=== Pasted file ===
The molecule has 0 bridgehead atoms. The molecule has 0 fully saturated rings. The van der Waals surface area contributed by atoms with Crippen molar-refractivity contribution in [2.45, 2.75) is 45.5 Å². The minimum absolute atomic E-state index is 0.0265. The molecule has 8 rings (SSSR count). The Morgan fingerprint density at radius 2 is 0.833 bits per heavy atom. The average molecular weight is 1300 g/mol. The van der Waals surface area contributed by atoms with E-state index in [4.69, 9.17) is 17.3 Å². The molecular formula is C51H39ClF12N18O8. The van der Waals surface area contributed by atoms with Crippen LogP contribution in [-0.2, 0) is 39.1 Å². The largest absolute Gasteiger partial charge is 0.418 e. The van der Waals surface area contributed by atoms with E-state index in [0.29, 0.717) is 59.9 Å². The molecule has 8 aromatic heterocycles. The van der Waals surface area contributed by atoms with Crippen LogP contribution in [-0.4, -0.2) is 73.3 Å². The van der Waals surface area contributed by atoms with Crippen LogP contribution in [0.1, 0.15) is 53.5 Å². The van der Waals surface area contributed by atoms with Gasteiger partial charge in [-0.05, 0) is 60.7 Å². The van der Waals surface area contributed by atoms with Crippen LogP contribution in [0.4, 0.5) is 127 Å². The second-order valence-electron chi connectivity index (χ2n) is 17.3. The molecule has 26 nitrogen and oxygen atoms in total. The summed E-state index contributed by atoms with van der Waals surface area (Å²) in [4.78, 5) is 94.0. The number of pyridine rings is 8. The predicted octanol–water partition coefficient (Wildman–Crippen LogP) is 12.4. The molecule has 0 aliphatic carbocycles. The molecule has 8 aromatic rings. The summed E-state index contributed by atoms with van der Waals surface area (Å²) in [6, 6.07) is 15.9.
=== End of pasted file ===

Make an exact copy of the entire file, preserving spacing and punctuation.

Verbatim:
The molecule has 0 bridgehead atoms. The molecule has 0 fully saturated rings. The van der Waals surface area contributed by atoms with Crippen molar-refractivity contribution in [2.45, 2.75) is 45.5 Å². The minimum absolute atomic E-state index is 0.0265. The molecule has 8 rings (SSSR count). The Morgan fingerprint density at radius 2 is 0.833 bits per heavy atom. The average molecular weight is 1300 g/mol. The van der Waals surface area contributed by atoms with E-state index in [4.69, 9.17) is 17.3 Å². The molecular formula is C51H39ClF12N18O8. The van der Waals surface area contributed by atoms with Crippen LogP contribution in [-0.2, 0) is 39.1 Å². The largest absolute Gasteiger partial charge is 0.418 e. The van der Waals surface area contributed by atoms with E-state index in [0.29, 0.717) is 59.9 Å². The molecule has 8 aromatic heterocycles. The van der Waals surface area contributed by atoms with Crippen LogP contribution in [-0.4, -0.2) is 73.3 Å². The van der Waals surface area contributed by atoms with Crippen LogP contribution in [0.1, 0.15) is 53.5 Å². The van der Waals surface area contributed by atoms with Gasteiger partial charge in [-0.05, 0) is 60.7 Å². The van der Waals surface area contributed by atoms with Crippen LogP contribution in [0.4, 0.5) is 127 Å². The second-order valence-electron chi connectivity index (χ2n) is 17.3. The molecule has 26 nitrogen and oxygen atoms in total. The summed E-state index contributed by atoms with van der Waals surface area (Å²) in [4.78, 5) is 94.0. The number of pyridine rings is 8. The predicted octanol–water partition coefficient (Wildman–Crippen LogP) is 12.4. The molecule has 0 aliphatic carbocycles. The molecule has 8 aromatic rings. The summed E-state index contributed by atoms with van der Waals surface area (Å²) in [6, 6.07) is 15.9.